I keep thinking of sports analogies for this. Let’s say there is a base runner on third with one out. The batter hits a fly ball to center fielder. The runner tags up and just as the center fielder catches the ball, the runner heads for home. The center fielder makes a perfect throw, right into the glove of the catcher, and the catcher makes the tag, right as the runner slides into home. All eyes are on the umpire. Is the runner safe or out? The umpire is in a tough position, because it was very, very close. If the runner is out, the inning is over and no run is scored. If the runner is safe, a run is scored and the team at bat still has one more out to go. The umpire has to try to decide if the runner beat the tag or not.

What if the league officials issued a new interpretation of the out rule? What if they said that the umpire did not need to be so literal? What if they said that the umpire could look at the total picture—how hard the catcher was trying, or how nicely the base runner was running, or whether the runner was an all-star or not—when determining whether to call the batter safe or out?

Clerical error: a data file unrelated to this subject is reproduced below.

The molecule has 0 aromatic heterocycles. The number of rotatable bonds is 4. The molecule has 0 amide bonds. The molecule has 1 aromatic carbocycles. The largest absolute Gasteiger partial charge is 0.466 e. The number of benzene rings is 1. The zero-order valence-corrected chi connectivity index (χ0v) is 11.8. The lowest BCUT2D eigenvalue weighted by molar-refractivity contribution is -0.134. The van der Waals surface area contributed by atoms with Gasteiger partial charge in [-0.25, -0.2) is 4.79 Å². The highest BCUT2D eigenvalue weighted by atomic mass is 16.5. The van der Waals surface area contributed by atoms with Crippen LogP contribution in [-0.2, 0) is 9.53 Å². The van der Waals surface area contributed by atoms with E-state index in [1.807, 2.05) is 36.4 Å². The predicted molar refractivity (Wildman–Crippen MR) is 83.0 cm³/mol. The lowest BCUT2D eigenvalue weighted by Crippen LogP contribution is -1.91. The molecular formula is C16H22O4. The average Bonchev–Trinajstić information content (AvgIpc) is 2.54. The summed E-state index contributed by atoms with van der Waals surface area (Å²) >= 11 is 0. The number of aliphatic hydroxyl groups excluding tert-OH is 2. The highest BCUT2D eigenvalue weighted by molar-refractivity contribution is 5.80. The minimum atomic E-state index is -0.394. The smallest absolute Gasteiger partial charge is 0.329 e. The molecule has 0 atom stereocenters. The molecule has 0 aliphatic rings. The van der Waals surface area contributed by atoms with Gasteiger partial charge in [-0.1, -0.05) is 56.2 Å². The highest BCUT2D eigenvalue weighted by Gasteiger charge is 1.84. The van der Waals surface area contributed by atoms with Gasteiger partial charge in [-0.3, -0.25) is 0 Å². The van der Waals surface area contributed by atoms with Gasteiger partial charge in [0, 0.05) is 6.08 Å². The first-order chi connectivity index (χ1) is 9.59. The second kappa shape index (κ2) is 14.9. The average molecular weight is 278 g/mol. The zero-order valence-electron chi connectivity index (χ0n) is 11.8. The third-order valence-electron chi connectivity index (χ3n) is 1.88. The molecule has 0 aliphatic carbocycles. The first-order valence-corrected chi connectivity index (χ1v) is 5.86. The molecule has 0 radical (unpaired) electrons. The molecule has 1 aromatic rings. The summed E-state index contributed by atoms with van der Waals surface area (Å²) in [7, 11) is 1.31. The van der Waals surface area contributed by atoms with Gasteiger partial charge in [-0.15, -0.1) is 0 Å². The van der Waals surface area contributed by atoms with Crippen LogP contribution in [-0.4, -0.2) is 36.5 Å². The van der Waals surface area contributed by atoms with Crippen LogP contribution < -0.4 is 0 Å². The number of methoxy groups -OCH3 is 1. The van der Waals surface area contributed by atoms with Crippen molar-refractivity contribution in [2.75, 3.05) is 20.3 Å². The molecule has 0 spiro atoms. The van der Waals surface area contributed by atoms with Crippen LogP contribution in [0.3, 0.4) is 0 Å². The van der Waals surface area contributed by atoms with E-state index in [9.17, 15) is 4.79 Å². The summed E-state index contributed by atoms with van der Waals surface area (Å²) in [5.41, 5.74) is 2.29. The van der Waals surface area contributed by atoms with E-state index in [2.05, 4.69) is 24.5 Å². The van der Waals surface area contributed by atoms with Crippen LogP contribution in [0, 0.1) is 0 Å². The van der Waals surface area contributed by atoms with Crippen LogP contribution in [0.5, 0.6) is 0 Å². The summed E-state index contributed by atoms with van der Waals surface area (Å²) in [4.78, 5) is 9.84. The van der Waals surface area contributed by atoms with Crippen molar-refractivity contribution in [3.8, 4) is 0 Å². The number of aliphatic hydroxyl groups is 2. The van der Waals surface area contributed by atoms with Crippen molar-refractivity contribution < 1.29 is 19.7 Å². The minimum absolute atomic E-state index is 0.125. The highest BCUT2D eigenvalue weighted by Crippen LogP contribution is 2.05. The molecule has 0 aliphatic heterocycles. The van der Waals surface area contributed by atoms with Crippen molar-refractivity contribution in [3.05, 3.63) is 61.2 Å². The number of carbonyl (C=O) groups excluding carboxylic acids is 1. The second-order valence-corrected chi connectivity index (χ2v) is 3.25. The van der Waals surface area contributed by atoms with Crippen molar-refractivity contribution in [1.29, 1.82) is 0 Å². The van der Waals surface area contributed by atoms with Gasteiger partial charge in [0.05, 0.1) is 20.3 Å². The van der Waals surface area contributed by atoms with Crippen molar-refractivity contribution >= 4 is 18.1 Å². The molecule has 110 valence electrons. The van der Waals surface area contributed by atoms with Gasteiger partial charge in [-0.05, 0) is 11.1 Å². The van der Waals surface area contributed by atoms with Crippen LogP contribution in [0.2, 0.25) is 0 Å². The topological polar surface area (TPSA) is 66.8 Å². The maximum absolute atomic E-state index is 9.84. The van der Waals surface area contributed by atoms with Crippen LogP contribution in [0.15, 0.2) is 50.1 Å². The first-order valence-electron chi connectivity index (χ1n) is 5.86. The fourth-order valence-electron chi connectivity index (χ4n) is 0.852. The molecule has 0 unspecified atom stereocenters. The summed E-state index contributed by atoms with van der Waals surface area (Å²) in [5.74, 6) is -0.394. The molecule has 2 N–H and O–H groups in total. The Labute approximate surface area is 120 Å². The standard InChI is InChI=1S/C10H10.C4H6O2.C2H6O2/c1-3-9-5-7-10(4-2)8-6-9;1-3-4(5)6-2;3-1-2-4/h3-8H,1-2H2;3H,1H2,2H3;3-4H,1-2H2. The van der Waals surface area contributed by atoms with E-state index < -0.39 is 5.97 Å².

I think it is a dangerous departure from all we hold dear to say that officers don’t need to aspire to live up to all of the church’s standards of conduct. Where is this going? It is as though the Task Force doesn’t believe that the church is laying the very hands of God on a person when we ordain.

Ordination has always been a discipline of unity in the Reformed faith. We ordain those whom Christ has called to ministry through the voice of the church. We ordain with fear and trembling, and we withhold ordination with fear and trembling. Ordination is nothing less than the discernment of the will of God.

If enacted, this Authoritative Interpretation would make ordination into a matter of human decision and compromise, when it is meant to be a matter of prayerful discernment and aspiration by the whole church.

I would love to believe that this compromise would end the fighting and not result in widespread ordination of people who know from the outset that they will not obey the Constitution. But what I have seen in the last several years tells me that this A.I. would intensify our anguished debates.

Thursday, September 01, 2005

The Confessions as Evangelistic Policy

Back on July 13, I read a revealing letter by the Rev. Leslie Fox. It brought to mind a couple of questions similar to hers. I have written previously about “document creep,” regarding a provisional study paper being treated as if we’d made some sort of sacred commitment through it, and about our unconscionable reticence to tell Jewish people about the saving love of Jesus Christ.